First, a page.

Won’t one of us have to quit our job for homeschool to work?
A common misconception with homeschooling is that one parent has to quit their job in order to actually pull it off. I’ve had several people ask me this very question since we started. The truth is that you don’t. My husband and I both work full-time jobs and share the responsibilities of teaching our kids during our off time – and it works!
Our situation is fairly unique in that my husband works nights on a week on, week off rotation. My customary 8 a.m. to 5 p.m. work week allows one of us to always be home with the kids. We wondered how this schedule would work once we incorporated homeschool. Surprisingly, we have plenty of time!
Not only do we have time for lessons and activities, we have more free time than ever before. Crazy, right? There are almost 170 hours in a full week. When you factor in a 40-hour work week and roughly 50 hours of sleepy time, you still have 80 hours to play with. It’s all about finding a schedule that works for your life and building your school hours around it.
My husband and I share the load, and that is the main reason it works so well. During his week off, the kids do their work with him while I’m gone. I just look over or finish up when I make it home. My daughter enjoys doing English with me and prefers doing Science with her dad, so we do our best to make that fit no matter who is working what hours. His off weeks are a piece of cake!
The weeks we both work are a little more jam-packed. While he’s pulling the night shift (an 80-hour week!), I typically spend about 3 – 3.5 hours doing their lessons in the evenings. I grab a quick dinner when I walk in the door and get straight to business. Normally, my son (first grade) goes first since his is easier and only takes about an hour to get through. This gives me a little breather before diving into fifth grade math with my daughter. A typical day with her runs about 2 hours. We use Saturdays to catch up on any unfinished tasks. She also prefers to do an entire Social Studies unit at one time instead of breaking it up, so we try to do those units on Saturdays, too.
The biggest thing I’ve learned so far is to take a break when needed. When one of us (parent or kid) is feeling overwhelmed, stick a bookmark where you are and call it a day. Seriously, just stop there and pick it back up tomorrow! It has been a tough thing for me, because I like to finish everything in one sitting and not leave tasks undone. It’s okay to save it for another day when everyone is feeling refreshed. This is where our Sanity Saturday comes in clutch. Organization is also a lifesaver! Our binders keep us on track.
Here is a glimpse of our typical week when we are both working:
Sunday: My husband sets the weekly lesson plans, which normally takes about an hour. We use Time4Learning and can’t say enough wonderful things about their program! We rarely do any lessons or actual work on this day unless it is art or maybe a project.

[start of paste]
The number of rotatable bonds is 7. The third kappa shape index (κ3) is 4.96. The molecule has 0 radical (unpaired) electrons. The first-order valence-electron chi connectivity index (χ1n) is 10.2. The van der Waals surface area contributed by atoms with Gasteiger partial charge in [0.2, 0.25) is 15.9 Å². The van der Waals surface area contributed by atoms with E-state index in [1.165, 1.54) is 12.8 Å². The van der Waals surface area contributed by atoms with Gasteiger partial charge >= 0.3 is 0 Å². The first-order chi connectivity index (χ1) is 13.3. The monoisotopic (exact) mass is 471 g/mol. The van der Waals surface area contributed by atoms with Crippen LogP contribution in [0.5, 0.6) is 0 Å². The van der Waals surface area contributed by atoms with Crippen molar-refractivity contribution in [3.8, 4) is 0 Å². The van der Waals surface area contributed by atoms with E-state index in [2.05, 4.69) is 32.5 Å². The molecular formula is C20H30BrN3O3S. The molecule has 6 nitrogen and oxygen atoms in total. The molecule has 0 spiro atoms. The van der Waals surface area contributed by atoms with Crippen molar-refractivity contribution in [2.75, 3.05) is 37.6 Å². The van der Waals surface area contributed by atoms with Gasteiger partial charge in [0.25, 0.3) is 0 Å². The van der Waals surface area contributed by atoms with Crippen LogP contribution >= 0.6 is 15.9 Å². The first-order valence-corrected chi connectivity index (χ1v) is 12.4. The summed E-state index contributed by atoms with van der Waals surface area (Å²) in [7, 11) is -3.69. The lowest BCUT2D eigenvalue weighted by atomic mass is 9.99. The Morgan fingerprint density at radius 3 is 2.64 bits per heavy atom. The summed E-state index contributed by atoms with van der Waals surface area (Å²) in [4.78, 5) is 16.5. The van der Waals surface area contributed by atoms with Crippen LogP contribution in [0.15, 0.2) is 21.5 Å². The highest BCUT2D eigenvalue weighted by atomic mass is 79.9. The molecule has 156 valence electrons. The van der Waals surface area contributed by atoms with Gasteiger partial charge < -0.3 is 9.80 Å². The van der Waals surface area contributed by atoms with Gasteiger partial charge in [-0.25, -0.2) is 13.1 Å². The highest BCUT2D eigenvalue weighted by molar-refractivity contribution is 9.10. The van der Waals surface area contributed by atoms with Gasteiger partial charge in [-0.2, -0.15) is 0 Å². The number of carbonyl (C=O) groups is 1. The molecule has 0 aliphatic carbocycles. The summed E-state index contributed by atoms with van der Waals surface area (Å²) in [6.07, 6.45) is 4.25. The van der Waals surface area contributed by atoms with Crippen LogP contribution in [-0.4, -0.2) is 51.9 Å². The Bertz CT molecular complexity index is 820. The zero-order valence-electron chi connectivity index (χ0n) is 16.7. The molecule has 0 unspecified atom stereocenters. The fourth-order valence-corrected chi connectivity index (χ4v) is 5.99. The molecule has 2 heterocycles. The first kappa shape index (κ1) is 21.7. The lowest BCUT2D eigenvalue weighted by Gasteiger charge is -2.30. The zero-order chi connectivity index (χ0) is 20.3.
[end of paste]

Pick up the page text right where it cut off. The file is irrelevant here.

Monday-Friday: My husband gets home from work early in the morning and goes to sleep. I go to work, and the kids wake up close to noon. They hang out and eat “breakfast” when my husband wakes up. Some days, my son does his work with dad before I get home, which really helps. I get home, grab a quick bite and get to it. My son finishes up close to 6:30, which is about the time my husband leaves for work. We pause for bath time. Then, I start with my daughter at 7:00 p.m. She usually eats her dinner while we work and wraps up around 9:00. Typically, we spend about an hour reading aloud, and I’m then able to take a shower, do laundry or whatever else needs to be done around the house. I’m still able to get everyone settled in and go to sleep myself before midnight.
Saturday: My daughter’s social studies normally take up about 2 hours. We fit it in around whatever plans we may have. Sometimes, we start after breakfast and are done before lunch. Other times, we do it in the afternoon. It just depends what we have going on. We then finish up any unfinished business from the week, especially if we had to use our bookmark several times! It happens.
Before actually doing this, I would’ve sworn there were not enough hours in a day to make it happen.
How could we both work full-time and still have time to homeschool two kids? The answer – there are more than enough hours in a day! Find a routine that fits your lifestyle and commit to making it happen. Much like putting together a puzzle, you have to move the hours around to best fit your schedule. Be flexible and give yourself grace as you fit the pieces together.